'This is family for us': Elder Fest opens 108th Northern Navajo Nation Fair
Elder Fest brings together Four Corners-area senior centers and strengthens relationships among clan members, according to an event host
- The 108th annual Northern Navajo Nation Fair got underway Oct. 3 in Shiprock.
- Students from local schools attended and even helped out with Elder Fest.
- The fair continues through Oct. 6.
SHIPROCK — Alex Begay smiled broadly when asked about his plans for the watermelon he won for playing musical chairs at Elder Fest during the 108th Northern Navajo Nation Fair in Shiprock.
"I'm going to eat it," the 76-year-old said with a chuckle.
Elder Fest is designed to bring together the senior citizens centers in the Four Corners and to strengthen relationships among clan members, said Marilen Lee, a host for the event.
Lee along with her husband, Guy Lee, have conducted the event at the fair for nine years.
"This is family for us," she said.
Dozens of older people gathered underneath the large tan tent. They socialized with each other and participated in Navajo song and dance and games, such as food scramble, musical chairs and roping.
"We try to get everybody involved with the elderly. Because we see a lot of the elderly get left alone at home, so we try to tell the agencies from the senior citizens programs to gather those individuals and to bring them out into the community," Lee said.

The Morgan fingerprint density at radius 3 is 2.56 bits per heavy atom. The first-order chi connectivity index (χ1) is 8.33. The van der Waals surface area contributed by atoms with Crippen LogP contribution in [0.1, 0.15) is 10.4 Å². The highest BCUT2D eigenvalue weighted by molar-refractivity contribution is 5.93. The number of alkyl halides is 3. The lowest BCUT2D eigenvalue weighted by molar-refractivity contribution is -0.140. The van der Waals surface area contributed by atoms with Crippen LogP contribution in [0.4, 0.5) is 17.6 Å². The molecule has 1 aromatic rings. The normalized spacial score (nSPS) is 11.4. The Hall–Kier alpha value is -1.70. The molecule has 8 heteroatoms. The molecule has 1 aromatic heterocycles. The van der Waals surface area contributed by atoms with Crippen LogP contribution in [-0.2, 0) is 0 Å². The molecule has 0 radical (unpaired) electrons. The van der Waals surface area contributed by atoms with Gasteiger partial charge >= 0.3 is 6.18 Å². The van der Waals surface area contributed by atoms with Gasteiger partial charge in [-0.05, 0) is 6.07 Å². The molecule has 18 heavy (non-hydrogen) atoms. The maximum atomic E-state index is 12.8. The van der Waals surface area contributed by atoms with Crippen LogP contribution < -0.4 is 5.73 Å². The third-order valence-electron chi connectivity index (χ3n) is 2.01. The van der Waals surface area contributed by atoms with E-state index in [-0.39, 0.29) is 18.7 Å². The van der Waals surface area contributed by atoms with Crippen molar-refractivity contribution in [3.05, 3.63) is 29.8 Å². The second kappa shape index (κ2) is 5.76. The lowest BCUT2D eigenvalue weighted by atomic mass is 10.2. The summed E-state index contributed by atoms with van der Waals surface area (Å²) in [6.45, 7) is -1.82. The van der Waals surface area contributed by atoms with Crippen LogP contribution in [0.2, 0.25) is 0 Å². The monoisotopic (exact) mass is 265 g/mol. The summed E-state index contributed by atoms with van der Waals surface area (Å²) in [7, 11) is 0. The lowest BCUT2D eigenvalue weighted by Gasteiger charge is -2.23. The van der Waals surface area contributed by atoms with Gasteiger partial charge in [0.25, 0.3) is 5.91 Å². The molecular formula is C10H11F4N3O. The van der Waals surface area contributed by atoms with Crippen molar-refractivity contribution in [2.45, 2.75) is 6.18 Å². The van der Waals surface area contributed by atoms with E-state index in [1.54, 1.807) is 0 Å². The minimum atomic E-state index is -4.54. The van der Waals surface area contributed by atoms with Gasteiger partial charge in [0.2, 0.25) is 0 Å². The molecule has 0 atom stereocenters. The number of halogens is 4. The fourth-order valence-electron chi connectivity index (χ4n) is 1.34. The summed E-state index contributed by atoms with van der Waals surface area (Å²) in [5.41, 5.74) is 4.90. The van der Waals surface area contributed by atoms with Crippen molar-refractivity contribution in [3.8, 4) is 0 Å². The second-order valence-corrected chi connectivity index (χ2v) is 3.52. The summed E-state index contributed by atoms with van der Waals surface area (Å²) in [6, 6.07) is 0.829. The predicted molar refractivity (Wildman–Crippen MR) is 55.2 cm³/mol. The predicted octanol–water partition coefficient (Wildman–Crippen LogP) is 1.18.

It also bridges generations by encouraging communication and the elderly enjoy watching the youth sing traditional Navajo songs, she added.
Students from the powwow club at Tsé Bit A'í Middle School in Shiprock sang three songs during the opening ceremony for Elder Fest.
Elvin Keeswood, the school's heritage language teacher, said the group was asked to perform and they sang Northern style powwow songs.
"They're real honored. When we told them that they're going to sing for the grandmas and grandpas, they got all excited," Keswood said.
Students from Northwest High School in Shiprock also helped with Elder Fest.
Delaine Loley and other students passed out water to attendees.
"It's cool," he said about the event.
Elsewhere at the fairgrounds, 4-H'ers were showing lambs as part of the livestock competition.
Izaiyah Morgan is a member of the Oak Ridge 4-H Club in Gallup. His Suffolk lamb, Spark, finished in fourth place for the lightweight class.
"What I like about the competition, it builds up your strength when you're pushing the lamb," Morgan said. "You learn life skills from it."
The fair continues through Oct. 6. For more information, visit the Facebook page for the 108th Northern Navajo Nation Fair.
Noel Lyn Smith covers the Navajo Nation for The Daily Times. She can be reached at 505-564-4636 or by email at email@example.com.
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